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BIBLE PASSAGE: Joshua 3-4 

BACKGROUND: God tells Joshua to build a monument from stones brought up from the Jordan as a memorial of what he has done in stopping the river for them. In this service we invite people to create their own memorials of what God has done for them to serve as reminders that we can rely on him in the future. 



OPTION ONE: Junk modelling 

You will need: junk, such as boxes, cardboard tubes, yogurt pots and kitchen foil; sticky tape; scissors; glue sticks Encourage the congregation to form small groups around piles of junk. Challenge everyone to work together to create a statue or memorial. Set a time limit, then get each group to show off their creation and explain what it’s about. (You could do this as an activity for people to join in with as they arrive.) 



You will need: photos of famous monu- ments (local, national and international) Before the service, collect  together  ten or so photos of famous monuments and put them into a PowerPoint presentation. 

Make sure you include some that children and young people will recognise. Have a quiz to see how many people recognise. Can they identify what the monuments commemorate? 



You will need: a large box; two long garden canes or broom handles; twelve shoeboxes (or similar-sized boxes); blue fabric 

Before the service, stick the two canes or handles onto the large box, one on each side. Leave an equal length extending 

at both ends so that it can be carried by volunteers at the front and back. Spread the blue material out across the front of your meeting space to represent the River Jordan, positioning the shoeboxes in and around the ‘water’. Then tell the following story: 

God had rescued the people of Israel from slavery in Egypt, and had promised to take them into a new land that they could make their home. However, the Israelites had turned their back on him time  and  again, so they had to wander around the desert  for 40 years before they were able to come to their new home. But finally they were there, standing on the banks of the River Jordan and looking across the water at the Promised Land. Stand next to your river and point across to the other side. 

Their leader Joshua spent time with God, and God told him what the people needed to do. They had to make them- selves acceptable to God and be ready to cross into the new land. Joshua told the priests to pick up the Ark of the Covenant – the sacred box that symbolised God’s presence with his people – and walk to the edge of the river. Ask for some volunteers to pick up your box using the handles and stand at the edge of the blue material.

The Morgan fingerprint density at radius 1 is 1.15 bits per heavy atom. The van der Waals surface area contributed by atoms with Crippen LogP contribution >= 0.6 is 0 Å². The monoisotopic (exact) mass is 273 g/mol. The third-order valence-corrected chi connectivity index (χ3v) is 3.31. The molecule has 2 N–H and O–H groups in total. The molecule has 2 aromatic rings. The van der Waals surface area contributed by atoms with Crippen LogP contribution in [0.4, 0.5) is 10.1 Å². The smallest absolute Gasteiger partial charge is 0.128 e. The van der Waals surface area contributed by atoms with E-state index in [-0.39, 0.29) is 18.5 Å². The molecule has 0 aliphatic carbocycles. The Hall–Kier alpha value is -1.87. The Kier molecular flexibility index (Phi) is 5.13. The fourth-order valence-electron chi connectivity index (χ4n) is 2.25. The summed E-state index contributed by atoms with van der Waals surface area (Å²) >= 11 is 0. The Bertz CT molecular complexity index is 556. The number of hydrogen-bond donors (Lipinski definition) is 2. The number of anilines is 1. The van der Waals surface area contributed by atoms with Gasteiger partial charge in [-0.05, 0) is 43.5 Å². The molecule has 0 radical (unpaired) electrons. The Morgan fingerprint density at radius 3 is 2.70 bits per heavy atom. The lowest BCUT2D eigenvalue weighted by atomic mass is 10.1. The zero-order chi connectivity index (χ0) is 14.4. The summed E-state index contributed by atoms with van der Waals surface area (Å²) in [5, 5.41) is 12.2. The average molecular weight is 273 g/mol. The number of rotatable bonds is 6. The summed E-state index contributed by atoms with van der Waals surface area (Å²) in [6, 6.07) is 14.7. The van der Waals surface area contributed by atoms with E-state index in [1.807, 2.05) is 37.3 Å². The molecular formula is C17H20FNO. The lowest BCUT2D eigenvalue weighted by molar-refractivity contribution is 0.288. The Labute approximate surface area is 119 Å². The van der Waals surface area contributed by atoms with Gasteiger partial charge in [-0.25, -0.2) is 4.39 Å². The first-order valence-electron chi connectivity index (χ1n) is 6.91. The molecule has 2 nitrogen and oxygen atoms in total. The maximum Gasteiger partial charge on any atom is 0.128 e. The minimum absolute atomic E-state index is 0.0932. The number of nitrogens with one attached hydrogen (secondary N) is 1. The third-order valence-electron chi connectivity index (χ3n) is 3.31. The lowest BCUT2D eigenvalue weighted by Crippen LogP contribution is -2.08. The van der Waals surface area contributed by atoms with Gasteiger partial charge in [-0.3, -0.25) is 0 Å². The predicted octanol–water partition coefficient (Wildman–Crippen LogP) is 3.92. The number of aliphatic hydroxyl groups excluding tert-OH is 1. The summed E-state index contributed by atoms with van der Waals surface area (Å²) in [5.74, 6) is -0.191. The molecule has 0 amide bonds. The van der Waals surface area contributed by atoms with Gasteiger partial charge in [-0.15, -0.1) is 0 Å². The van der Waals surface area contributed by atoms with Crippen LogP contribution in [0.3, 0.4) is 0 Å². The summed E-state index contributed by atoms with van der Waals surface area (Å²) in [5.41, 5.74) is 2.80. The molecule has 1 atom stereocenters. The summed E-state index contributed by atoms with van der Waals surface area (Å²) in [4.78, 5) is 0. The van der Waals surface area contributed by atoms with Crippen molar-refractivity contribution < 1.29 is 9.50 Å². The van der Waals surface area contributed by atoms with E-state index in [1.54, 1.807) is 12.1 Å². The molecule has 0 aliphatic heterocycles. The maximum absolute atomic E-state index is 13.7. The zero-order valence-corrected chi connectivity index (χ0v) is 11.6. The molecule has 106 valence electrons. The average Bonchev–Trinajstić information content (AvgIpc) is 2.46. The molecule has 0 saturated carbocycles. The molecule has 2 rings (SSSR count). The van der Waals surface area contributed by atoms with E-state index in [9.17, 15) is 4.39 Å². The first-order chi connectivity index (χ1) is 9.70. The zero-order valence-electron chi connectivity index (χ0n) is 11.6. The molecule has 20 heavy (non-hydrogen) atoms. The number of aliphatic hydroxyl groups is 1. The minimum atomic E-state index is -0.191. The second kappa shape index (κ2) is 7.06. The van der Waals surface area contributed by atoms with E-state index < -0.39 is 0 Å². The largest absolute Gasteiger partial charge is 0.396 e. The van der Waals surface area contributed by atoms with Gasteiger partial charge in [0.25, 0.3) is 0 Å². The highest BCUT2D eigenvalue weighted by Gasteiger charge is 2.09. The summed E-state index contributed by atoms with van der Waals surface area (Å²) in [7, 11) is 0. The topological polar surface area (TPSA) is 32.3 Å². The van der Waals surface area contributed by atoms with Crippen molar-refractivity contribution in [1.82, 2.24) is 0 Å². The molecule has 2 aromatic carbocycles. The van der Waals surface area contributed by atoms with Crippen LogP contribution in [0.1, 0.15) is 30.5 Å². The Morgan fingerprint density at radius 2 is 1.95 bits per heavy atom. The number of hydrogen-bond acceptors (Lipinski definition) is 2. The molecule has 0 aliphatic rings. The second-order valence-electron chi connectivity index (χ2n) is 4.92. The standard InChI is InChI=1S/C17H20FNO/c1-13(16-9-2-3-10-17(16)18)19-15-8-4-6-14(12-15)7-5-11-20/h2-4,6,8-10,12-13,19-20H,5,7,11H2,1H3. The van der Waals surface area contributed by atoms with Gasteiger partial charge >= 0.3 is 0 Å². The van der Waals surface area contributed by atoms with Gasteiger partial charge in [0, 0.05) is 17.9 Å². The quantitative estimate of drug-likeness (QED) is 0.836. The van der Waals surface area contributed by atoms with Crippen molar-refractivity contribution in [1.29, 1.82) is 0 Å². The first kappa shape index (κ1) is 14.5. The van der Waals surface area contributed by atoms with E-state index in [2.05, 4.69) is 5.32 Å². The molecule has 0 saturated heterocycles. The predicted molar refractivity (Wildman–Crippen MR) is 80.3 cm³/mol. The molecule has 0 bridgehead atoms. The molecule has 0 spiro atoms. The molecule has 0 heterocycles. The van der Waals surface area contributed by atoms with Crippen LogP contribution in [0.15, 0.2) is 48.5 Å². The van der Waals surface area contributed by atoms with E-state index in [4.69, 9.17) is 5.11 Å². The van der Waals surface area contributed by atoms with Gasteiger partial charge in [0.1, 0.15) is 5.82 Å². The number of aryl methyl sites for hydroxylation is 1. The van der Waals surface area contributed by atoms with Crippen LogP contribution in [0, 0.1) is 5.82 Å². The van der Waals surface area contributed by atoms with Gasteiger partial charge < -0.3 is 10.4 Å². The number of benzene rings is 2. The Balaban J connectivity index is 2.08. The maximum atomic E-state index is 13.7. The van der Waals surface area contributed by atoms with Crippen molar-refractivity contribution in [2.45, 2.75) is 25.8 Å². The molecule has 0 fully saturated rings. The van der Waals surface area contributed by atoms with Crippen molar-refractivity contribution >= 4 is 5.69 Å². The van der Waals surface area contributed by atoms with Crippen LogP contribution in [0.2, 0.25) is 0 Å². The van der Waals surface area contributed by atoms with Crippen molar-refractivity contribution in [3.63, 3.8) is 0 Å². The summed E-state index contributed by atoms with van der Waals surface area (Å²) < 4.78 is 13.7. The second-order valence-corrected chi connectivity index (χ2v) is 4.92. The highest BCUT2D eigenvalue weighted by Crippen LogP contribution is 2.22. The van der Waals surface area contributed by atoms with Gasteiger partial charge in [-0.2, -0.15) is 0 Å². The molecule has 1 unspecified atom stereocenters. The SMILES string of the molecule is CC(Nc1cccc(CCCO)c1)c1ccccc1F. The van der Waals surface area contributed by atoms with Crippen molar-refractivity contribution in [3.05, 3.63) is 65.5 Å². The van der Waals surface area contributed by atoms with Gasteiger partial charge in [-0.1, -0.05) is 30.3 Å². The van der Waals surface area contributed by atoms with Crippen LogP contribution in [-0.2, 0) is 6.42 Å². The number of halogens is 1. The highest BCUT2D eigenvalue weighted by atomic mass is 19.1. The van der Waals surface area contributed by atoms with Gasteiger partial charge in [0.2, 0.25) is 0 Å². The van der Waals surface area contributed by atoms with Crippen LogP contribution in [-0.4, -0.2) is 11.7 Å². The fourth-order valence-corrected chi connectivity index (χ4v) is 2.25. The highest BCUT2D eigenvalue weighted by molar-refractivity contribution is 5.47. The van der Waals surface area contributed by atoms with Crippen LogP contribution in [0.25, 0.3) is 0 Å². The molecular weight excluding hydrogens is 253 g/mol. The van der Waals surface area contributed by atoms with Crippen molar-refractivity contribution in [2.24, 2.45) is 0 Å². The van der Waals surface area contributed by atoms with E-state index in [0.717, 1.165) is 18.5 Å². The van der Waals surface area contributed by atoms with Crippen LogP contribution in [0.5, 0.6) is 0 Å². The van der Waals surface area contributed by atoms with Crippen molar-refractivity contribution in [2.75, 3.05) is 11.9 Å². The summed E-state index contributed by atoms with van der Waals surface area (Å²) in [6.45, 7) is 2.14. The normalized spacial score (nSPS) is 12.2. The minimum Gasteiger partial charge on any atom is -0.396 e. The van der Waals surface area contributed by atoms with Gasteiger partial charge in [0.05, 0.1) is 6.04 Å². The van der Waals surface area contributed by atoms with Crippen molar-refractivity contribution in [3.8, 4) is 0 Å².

As soon as their feet touched the water the river stopped flowing. It backed up further upstream, and dry land appeared in front of them. Roll back the blue material to reveal dry land and some of the shoeboxes. 

The priests walked into the centre of the river. Ask them to do so. The people of God could cross the River Jordan without even getting their feet wet! Ask for some volunteers to be the people of God and cross the river with you. 

Joshua told one person from each of  the twelve tribes of Israel to collect a stone from the riverbed and bring it across with them. Ask  your ‘people of God’ volunteers  to collect the shoeboxes and bring them across. He told them to use the stones to build a monument as a way of remember- ing what God had done. They do so. Finally, the priests carrying the ark walked up the bank and the waters flowed again. They do so. Roll out the blue material once more. 

Joshua told the people: “When your children ask you what these stones mean, tell them what God did for you today!” 



You will need: copies of the questions below; Bibles 

Break into small groups made up of one or two families, or different mixed-age groups. Give each group a copy of these questions and a Bible: 

  • What did you like about the story? 
  • What surprised you? 
  • Why did the people build a monument? 
  • What does this story tell you about  God? 
  • What could you build a monument for in your life? What has God done for you? 

Give the groups time to chat about these questions, referring back to the Bible passage if they need to. 



You will need: a roving mic (if needed) Ask for feedback on questions two and three from ‘Small groups’, using a micro- 

phone to hear people’s contributions if your meeting space is large. 



Set these three activities up in different parts of your meeting space. Explain what each one is and encourage people to go to the one that will help them process what they have discovered most effectively. 

OPTION 1: Stone decorating 

You will need: smooth, flat pebbles; art materials 

Invite those who choose this option to use the art materials to decorate a stone. Encourage them to think about what God has done for them that they can create a memorial for. 


OPTION 2: Discussion 

You will need: volunteers to facilitate discussion; paper and pens 

Gather people together in small groups, each with a facilitator, and challenge them to think about the difference everything they have discovered today will make in their lives. 


OPTION 3: Psalm writing 

You will need: Bibles; pens and paper 

Ask people to write a song or poem to God that celebrates what he has done for them, using the book of Psalms as their inspira- tion. If people are struggling for ideas they could use the format of Psalm 136 as a starting point. 



Bring everyone back together and ask if anyone would like to share what they did, thought about or discussed during the response time. Thank everyone for taking part and say an appropriate blessing to close the service. 

Supporting documents

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